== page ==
US Economy Manufacturing

In this Wednesday, April 28, 2021, file photo, an employee manually assembles a circuit-board element before a ribbon-cutting ceremony to mark the opening of a Nanotronics manufacturing center at the Brooklyn Navy Yard in the Brooklyn borough of New York. Growth in U.S. manufacturing slowed slightly in April, reflecting in part supply-chain troubles, after hitting a 37-year high in March.

Growth in U.S. manufacturing slowed slightly in April partly due to a snarled global supply chain after hitting a 37-year high in March.

The Institute for Supply Management, a trade group of purchasing managers, said Monday that its index of manufacturing activity fell last month to a reading of 60.7. That was down from a March reading of 64.7, which had been the highest level since December 1983.

Any reading above 50 indicates manufacturing is expanding. April was the 11th consecutive month manufacturing has grown after contracting in April 2020, when the country was struggling to deal with the shutdowns caused by a global pandemic.

The slowdown in April reflected a number of problems facing U.S. factories including disruptions in supply chains for critical components such as computer chips.

The problems manufacturers are having dealing with supply chains showed up in several categories from the prices paid for components rising sharply to an increase in the backlog of unfilled orders.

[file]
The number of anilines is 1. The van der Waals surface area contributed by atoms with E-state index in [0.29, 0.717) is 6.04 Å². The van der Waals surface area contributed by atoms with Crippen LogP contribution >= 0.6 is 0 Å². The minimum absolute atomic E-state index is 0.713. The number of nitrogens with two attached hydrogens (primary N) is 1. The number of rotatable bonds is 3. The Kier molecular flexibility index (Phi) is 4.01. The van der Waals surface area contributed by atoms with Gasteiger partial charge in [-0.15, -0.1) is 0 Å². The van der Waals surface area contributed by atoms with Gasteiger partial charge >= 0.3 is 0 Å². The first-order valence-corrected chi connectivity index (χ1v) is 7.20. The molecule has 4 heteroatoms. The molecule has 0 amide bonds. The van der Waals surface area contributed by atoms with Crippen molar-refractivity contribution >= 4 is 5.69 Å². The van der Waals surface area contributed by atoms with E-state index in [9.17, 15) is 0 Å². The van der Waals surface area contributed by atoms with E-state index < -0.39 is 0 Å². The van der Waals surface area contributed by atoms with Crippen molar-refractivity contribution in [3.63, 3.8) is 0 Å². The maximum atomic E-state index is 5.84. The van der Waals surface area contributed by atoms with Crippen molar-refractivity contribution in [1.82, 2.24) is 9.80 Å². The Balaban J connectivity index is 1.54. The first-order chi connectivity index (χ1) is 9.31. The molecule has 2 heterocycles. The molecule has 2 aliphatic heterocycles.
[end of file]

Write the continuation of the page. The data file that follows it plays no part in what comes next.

“What started out as a shortage of semiconductors affecting mostly the auto industry is now a shortage of basically everything, including lumber, metals and plastics,” said Michael Pearce, senior U.S. economist at Capital Economics.

But Pearce noted that even with the decline, the manufacturing index remained at a high level that was consistent with growth in the overall economy of a robust 6%.

The government reported last week that the economy, as measured by the gross domestic product, grew by a solid 6.4% between January and March with many analysts expecting growth could top 10% in the current quarter as the economy re-opens further.

Timothy Fiore, chair of the ISM manufacturing survey committee, said that companies are not able to meet demand because of supply constraints on the materials they need and a shortage of labor. He predicted businesses will start pushing wages higher to attract workers and will also start paying more for raw materials.

“Companies will pay whatever it takes to get people and materials,” he said. “You can't lose market share because once you lose it, it is hard to get it back.”

The ISM report showed that optimistic comments about the future compared with cautious statements from companies came in at a ratio of 11- to-1 up from an 8-to-1 ratio in March.

All six of the biggest manufacturing industries including fabricated metal products, chemical products, food and beverages, and computer and electronic products, registered moderate to strong growth in April.

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